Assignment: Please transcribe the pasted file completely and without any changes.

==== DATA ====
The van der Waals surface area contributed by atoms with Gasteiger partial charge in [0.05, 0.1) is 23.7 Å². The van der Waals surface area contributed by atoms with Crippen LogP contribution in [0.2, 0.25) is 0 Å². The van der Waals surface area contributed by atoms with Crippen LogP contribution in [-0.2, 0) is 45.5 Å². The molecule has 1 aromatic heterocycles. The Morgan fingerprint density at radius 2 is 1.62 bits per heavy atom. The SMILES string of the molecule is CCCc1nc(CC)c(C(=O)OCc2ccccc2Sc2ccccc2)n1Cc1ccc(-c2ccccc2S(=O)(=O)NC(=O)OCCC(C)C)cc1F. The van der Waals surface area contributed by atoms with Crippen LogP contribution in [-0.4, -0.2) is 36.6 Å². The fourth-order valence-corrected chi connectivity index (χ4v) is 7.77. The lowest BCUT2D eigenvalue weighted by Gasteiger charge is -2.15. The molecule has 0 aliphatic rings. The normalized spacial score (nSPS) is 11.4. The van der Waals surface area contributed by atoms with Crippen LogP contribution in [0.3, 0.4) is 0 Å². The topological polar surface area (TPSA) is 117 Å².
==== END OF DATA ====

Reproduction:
The van der Waals surface area contributed by atoms with Gasteiger partial charge in [0.05, 0.1) is 23.7 Å². The van der Waals surface area contributed by atoms with Crippen LogP contribution in [0.2, 0.25) is 0 Å². The van der Waals surface area contributed by atoms with Crippen LogP contribution in [-0.2, 0) is 45.5 Å². The molecule has 1 aromatic heterocycles. The Morgan fingerprint density at radius 2 is 1.62 bits per heavy atom. The SMILES string of the molecule is CCCc1nc(CC)c(C(=O)OCc2ccccc2Sc2ccccc2)n1Cc1ccc(-c2ccccc2S(=O)(=O)NC(=O)OCCC(C)C)cc1F. The van der Waals surface area contributed by atoms with Crippen LogP contribution in [-0.4, -0.2) is 36.6 Å². The fourth-order valence-corrected chi connectivity index (χ4v) is 7.77. The lowest BCUT2D eigenvalue weighted by Gasteiger charge is -2.15. The molecule has 0 aliphatic rings. The normalized spacial score (nSPS) is 11.4. The van der Waals surface area contributed by atoms with Crippen LogP contribution in [0.3, 0.4) is 0 Å². The topological polar surface area (TPSA) is 117 Å².